Yesterday I posted a simple question on Facebook:
“Help me friends! Time to pick a professional headshot: 1 or 2?”
I’m amused and embarrassed that this post got so much attention — 134 people answered. I actually had to make a decision quite quickly, and gave my answer to the photographer after receiving the first ~30 responses (the whole point of the shoot was to get materials ready for Sonation’s next PR push). But as people continued to vote and comment, I started looking for patterns. As an inquisitive person and a former consultant, I decided to do some formal analysis.
Most people who commented thought that #1 was more “warm and inviting” while #2 was more “professional.” Here are the exact descriptors:
- “you look more confident in the first picture because you’re facing the camera head on”
- “your face is brighter”
- “looks more natural!”
- “looks more happy and friendly”
- “you’re smiling with your eye in the first one, which is a real smile”
- “Love the first one bc you look so genuinely happy and super approachable!”
- “1 is a bit more warm and inviting”
- “2 has a good 3/4 angle”
- “2 looks little more like a business professional to me”
- “you’re smiling with your mouth in the second one, which implies that you’re just posing for the camera”
- “2 has the better angle when it comes to 3/4 lighting as you’re turned more, which slims down the face”
- “2 is a bit more professoinal and polished”
- “2 is more sophisticated and more professionally polished”
- “For business wise, 2 is better”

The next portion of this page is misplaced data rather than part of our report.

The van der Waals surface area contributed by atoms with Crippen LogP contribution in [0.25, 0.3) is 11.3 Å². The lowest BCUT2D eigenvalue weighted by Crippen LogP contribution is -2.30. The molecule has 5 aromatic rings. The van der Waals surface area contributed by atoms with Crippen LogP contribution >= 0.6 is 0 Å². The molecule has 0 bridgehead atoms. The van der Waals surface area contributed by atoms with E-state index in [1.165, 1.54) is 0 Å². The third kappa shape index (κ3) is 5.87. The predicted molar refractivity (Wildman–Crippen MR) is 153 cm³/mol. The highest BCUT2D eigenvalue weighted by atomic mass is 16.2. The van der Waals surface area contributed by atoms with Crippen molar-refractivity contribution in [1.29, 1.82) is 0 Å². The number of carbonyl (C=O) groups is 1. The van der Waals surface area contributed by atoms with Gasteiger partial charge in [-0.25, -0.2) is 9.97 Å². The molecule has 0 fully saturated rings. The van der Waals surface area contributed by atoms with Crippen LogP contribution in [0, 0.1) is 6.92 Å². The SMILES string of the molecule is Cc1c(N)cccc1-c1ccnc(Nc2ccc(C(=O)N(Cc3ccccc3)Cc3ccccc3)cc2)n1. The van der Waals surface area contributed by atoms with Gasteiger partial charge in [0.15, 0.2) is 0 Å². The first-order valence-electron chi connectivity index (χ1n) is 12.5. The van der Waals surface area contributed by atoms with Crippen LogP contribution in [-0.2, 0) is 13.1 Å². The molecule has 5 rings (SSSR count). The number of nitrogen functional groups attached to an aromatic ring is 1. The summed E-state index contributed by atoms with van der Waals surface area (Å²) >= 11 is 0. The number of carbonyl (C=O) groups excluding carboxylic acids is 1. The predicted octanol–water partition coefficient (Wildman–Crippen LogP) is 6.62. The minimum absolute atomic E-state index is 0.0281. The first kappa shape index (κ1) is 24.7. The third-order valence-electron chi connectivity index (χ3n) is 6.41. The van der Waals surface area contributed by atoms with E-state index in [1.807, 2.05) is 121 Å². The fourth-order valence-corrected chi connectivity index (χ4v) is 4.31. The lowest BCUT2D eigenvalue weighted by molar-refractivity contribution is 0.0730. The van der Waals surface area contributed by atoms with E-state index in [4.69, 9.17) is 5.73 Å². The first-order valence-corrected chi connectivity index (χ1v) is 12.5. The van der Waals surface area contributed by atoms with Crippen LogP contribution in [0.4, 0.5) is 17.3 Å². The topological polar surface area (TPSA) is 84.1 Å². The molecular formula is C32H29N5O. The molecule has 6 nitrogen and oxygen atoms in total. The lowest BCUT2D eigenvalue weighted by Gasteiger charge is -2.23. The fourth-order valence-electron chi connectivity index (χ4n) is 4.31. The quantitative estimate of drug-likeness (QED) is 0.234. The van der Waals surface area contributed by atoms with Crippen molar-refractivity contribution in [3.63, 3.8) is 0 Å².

One of my close friends, Andrew Gonzales, offered more detailed thoughts:
Some commentary on my earlier vote. If more natural and inviting, #1. If more sober and professional, #2, though slight left-eye squint bothers me a little, haha. #1 is the person I interact with at CG and what people will eventually see if they spend enough time with you, even in a business setting. This is why I probably prefer #1. It’s more genuine to the person I know. #2 is more of a “let’s make a good first impression”, “let’s trade business cards” kind of look. Both are appropriate, one more than the other depending on context.
And as an aside, brownie points to everyone who gave the can’t-go-wrong answer when a woman asks you to judge their appearance:
- “Both great! I would vote for X”
- “I like both! If I had to choose, probably X”
- “Both are awesome”
- “X. Both are great, though”
Another aside: brownie points to Sam Lee for this funny reference when the thread started getting bloated.
this is like the yellow or blue dress 🙂
Now for the fun part.
Overall, 32% voted for #1. 68% voted for #2. As I mentioned before, n = 134.
I wanted to see if there was a correlation between people’s answers and their gender, closeness of friendship with me, whether or not I had a crush on them at some point, whether or not they were “artsy,” and other factors. My statistician friends would do a much better job but here are some rudimentary findings.
- 58% of respondents were female, 42% were male.
- Women leaned more heavily toward #2 while men were more even. Only 27% of women chose #1, while 40% of men chose #1.
Almost all respondents were either Asian or Caucasian. No differences in the #1 vs #2 split. I thought there might be different standards on which picture was better, but I guess not.